DF: I definitely want to do something non-zombie, but it will depend on the response to the film. I wanted the story to end with redemption, so its complete in that way. But there’s still a story left to tell so we’ll see. Maybe it will proceed as a graphic novel.
DC: Anything else you want to tell our readers?
DF: To me, the scariest things are real, not unreal, so I hope The Cured sparks discussions, whether it be about politics or something else. Nothing is black and white; none of the characters are all right or all wrong.
Dread Central: How’d you get into acting?
Sam Keeley: I wanted to be a singer/songwriter. I was working on an album in order to become a rock star. But I had this high school guidance counselor who was like, “Look, I’m not going to let you do this. You need to at least have a backup plan.” After banging her head against a wall for a week or so, she said, “What about drama? With a drama degree, you can teach, do film studies, or become a critic.” I loved the idea!
DC: You’ve been in a handful of horror movies. What are your thoughts on the genre?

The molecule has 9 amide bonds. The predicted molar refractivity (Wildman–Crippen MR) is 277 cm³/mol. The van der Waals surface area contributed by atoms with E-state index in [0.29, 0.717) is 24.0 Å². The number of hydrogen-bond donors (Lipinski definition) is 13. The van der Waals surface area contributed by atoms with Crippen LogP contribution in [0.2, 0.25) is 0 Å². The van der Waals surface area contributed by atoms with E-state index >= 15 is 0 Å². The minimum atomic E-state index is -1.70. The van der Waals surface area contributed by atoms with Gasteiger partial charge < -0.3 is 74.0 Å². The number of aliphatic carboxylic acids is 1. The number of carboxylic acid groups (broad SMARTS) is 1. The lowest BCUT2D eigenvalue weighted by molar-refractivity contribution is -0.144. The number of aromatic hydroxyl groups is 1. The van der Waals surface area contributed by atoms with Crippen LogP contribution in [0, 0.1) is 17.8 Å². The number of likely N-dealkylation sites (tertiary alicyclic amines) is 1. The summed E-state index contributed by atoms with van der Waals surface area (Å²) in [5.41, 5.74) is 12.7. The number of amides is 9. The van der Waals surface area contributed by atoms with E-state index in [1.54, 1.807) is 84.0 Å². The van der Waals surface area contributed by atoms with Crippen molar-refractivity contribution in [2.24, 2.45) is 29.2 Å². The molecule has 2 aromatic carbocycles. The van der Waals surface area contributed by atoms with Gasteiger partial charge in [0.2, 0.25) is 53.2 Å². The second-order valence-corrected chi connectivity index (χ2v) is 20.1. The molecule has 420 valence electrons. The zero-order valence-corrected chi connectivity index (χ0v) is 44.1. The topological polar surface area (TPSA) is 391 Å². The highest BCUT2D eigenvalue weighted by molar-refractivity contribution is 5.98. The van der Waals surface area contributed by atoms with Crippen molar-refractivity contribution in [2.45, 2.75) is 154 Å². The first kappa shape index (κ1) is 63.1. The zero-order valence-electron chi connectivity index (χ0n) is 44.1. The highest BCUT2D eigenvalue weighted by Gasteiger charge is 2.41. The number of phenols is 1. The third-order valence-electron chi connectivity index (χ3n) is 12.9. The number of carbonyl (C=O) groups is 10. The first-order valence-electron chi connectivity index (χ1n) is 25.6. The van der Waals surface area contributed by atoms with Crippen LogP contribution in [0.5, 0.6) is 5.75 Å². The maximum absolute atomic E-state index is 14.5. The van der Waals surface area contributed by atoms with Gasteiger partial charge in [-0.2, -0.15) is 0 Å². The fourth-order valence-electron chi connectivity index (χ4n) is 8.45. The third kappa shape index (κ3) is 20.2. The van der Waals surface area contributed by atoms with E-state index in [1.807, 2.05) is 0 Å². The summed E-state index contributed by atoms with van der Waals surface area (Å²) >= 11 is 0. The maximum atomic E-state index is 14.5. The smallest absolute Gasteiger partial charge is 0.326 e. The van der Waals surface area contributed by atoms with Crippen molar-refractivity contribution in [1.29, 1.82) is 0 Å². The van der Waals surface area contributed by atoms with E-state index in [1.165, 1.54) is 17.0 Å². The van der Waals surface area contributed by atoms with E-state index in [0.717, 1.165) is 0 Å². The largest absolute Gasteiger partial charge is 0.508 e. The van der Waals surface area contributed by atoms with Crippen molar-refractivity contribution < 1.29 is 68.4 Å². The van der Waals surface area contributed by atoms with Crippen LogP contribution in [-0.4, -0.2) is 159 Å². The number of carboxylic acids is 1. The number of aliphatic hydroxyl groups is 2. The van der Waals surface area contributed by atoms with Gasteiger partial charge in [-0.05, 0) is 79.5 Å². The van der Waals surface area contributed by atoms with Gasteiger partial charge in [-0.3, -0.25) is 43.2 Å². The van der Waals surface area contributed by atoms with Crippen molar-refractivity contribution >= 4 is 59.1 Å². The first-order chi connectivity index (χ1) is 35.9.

SK: I love horror movies and thrillers. These films are filled with such interesting characters. There’s the opportunity to be a bit bigger, more eccentric if you will. There are so many great parts in these films.
DC: Your role [in The Cured] couldn’t have been easy; Senan is nothing short of tortured. How did you prepare to play the part?
SK: When David first offered me the part, I had to think very seriously about whether I could pull it off. I wanted to make it as realistic as possible, despite the fantastic elements. I did a lot of research about people who had been institutionalized and reintegrated back into society; murderers and sex offenders who have to go through a system to be reintegrated and accepted by society. I looked at the human side of that.
I did a lot of reading about stressful situations. It was heavy work but it was worth it.
DC: One of the most compelling parts of the film was your relationship with Abbie. Can you talk about what it was like to work with Ellen Page and did she influence your performance?